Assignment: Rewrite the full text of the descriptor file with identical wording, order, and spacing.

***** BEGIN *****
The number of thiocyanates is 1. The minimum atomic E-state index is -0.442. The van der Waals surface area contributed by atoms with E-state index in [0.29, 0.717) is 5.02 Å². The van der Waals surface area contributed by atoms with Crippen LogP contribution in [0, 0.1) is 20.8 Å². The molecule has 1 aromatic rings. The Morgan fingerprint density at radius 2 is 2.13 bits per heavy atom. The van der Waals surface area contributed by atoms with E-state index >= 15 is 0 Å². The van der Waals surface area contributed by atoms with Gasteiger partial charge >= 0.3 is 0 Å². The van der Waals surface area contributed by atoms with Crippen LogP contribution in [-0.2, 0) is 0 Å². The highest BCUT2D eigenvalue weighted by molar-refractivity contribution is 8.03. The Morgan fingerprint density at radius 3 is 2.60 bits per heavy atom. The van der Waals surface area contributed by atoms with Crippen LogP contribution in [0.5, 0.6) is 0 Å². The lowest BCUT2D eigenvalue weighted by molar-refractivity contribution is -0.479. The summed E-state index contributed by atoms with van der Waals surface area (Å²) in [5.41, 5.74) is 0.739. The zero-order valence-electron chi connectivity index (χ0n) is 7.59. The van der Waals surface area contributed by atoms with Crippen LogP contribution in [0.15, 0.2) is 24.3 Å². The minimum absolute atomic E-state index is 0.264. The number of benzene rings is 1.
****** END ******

The number of thiocyanates is 1. The minimum atomic E-state index is -0.442. The van der Waals surface area contributed by atoms with E-state index in [0.29, 0.717) is 5.02 Å². The van der Waals surface area contributed by atoms with Crippen LogP contribution in [0, 0.1) is 20.8 Å². The molecule has 1 aromatic rings. The Morgan fingerprint density at radius 2 is 2.13 bits per heavy atom. The van der Waals surface area contributed by atoms with E-state index >= 15 is 0 Å². The van der Waals surface area contributed by atoms with Gasteiger partial charge >= 0.3 is 0 Å². The van der Waals surface area contributed by atoms with Crippen LogP contribution in [-0.2, 0) is 0 Å². The highest BCUT2D eigenvalue weighted by molar-refractivity contribution is 8.03. The Morgan fingerprint density at radius 3 is 2.60 bits per heavy atom. The van der Waals surface area contributed by atoms with Crippen LogP contribution in [0.5, 0.6) is 0 Å². The lowest BCUT2D eigenvalue weighted by molar-refractivity contribution is -0.479. The summed E-state index contributed by atoms with van der Waals surface area (Å²) in [5.41, 5.74) is 0.739. The zero-order valence-electron chi connectivity index (χ0n) is 7.59. The van der Waals surface area contributed by atoms with Crippen LogP contribution in [0.15, 0.2) is 24.3 Å². The minimum absolute atomic E-state index is 0.264. The number of benzene rings is 1.